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Ella Enchanted

Ella Enchanted


by Gail Carson Levine

Analysis: Tone

Take a story's temperature by studying its tone. Is it hopeful? Cynical? Snarky? Playful?

Realistic; Honest

Despite the fact that we see plenty of magic in Ella Enchanted, the narrative attitude is generally one of realism and honesty. Unlike most teenagers, Ella doesn't OVERREACT TO EVERYTHING !!!!!1! so the tone's not overly dramatic.

Nor is it moralizing. Yeah, we get the sense that Hattie, Dame Olga, and Ella's father are generally reprehensible, but they're not punished for all eternity for their actions. (And Ella isn't, either.)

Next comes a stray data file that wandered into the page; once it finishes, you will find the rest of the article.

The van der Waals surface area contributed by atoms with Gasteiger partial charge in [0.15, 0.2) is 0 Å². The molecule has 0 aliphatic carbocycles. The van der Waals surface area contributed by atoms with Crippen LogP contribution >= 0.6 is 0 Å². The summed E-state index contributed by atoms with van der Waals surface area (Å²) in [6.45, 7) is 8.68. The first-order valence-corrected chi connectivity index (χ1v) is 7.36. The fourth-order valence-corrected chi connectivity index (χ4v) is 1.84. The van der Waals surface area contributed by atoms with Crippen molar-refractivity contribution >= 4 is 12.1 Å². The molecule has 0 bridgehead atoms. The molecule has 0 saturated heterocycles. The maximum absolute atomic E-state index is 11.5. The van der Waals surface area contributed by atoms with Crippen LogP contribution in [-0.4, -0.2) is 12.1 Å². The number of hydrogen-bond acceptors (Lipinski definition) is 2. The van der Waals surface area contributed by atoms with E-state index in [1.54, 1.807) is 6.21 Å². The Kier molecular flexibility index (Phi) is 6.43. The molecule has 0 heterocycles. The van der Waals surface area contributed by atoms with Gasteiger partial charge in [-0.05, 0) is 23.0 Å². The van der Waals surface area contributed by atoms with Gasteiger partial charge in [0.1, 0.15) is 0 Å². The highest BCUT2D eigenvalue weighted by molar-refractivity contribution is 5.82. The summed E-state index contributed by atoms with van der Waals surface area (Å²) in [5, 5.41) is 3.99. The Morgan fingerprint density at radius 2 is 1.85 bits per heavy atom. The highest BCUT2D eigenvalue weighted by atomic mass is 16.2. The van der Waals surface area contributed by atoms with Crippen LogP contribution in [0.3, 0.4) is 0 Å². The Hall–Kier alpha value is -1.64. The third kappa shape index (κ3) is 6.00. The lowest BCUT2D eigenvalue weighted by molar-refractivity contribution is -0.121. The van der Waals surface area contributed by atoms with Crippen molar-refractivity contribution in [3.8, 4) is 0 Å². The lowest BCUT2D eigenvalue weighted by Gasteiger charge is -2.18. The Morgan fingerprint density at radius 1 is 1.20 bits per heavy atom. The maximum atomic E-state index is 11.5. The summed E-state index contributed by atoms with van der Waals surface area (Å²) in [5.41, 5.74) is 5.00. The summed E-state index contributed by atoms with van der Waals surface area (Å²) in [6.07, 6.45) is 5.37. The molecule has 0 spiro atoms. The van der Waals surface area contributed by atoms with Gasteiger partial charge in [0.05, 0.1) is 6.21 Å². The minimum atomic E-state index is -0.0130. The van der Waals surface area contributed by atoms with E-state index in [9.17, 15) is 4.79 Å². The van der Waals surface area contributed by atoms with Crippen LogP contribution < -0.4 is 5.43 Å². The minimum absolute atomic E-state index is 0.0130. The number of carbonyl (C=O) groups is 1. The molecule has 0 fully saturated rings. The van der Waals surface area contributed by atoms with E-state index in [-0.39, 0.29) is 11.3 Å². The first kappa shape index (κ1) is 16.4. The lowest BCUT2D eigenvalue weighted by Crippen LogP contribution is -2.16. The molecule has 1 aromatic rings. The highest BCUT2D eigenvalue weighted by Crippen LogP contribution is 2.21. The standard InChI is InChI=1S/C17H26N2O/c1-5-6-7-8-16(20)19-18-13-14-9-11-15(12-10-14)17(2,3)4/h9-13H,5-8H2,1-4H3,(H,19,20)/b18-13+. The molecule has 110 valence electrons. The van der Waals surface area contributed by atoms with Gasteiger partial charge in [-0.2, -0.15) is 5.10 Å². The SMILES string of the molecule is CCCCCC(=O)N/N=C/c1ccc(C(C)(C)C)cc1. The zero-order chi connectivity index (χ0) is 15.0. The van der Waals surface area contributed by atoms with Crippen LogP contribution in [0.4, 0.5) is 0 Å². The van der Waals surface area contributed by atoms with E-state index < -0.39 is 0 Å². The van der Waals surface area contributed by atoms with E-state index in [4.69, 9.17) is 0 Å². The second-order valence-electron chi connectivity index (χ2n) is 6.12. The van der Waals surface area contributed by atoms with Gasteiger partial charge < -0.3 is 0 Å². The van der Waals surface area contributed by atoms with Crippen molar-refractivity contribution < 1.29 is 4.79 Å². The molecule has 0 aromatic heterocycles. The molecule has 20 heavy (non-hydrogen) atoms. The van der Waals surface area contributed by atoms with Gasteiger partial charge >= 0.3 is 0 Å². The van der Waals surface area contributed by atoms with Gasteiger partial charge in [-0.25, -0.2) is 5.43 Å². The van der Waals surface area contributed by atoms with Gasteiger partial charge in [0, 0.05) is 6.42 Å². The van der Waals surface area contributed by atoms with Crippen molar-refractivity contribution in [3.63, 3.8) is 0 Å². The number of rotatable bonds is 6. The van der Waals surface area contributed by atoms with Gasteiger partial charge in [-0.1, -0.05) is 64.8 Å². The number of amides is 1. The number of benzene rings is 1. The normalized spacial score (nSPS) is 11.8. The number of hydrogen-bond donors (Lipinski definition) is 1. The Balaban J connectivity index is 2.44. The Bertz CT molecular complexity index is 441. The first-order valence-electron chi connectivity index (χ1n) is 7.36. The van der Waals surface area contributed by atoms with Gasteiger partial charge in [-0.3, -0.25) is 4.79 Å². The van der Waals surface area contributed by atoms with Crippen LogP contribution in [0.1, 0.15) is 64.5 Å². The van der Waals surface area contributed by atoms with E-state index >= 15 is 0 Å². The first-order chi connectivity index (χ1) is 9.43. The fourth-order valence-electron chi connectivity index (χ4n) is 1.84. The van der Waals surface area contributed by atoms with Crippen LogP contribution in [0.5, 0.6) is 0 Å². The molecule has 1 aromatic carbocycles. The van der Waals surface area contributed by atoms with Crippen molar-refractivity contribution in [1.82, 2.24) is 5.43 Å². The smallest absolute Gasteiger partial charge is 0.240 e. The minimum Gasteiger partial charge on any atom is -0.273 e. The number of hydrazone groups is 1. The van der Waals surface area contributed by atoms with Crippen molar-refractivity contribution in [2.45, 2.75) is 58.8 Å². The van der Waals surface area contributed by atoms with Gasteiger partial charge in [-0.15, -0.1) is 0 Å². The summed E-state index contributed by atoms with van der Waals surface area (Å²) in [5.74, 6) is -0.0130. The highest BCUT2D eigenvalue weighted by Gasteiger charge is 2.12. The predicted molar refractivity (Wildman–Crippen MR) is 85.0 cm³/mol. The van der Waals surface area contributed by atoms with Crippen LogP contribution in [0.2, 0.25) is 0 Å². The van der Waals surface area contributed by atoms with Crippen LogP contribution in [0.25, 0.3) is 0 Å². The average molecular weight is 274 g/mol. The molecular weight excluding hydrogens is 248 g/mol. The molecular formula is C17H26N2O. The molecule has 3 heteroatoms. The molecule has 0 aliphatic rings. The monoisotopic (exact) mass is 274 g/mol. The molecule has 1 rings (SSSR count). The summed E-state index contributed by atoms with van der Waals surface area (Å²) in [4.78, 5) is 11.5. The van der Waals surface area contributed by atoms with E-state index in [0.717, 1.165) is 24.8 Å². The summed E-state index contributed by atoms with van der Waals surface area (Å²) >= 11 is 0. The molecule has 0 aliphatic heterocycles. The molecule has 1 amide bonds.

Sure, Ella's perspective colors everything we see. Plus, she's not omniscient, so what she sees is what we get, without a bunch of speculation on people's motivations. When she smiles at Char after the ogre-capturing incident: "For some reason, he blushed" (15.77).

For some reason? Come on, Ella. We're willing to bet our Shmoopy hats that Char is already crushing on Ella. She just doesn't know it yet. Again, this is represented realistically: there's a little flirtation, a little blushing. No racing heartbeats or swooning or faking suicide or whatever you might find in the likes of Twilight. Just people being relatively normal—if enchanted—people.

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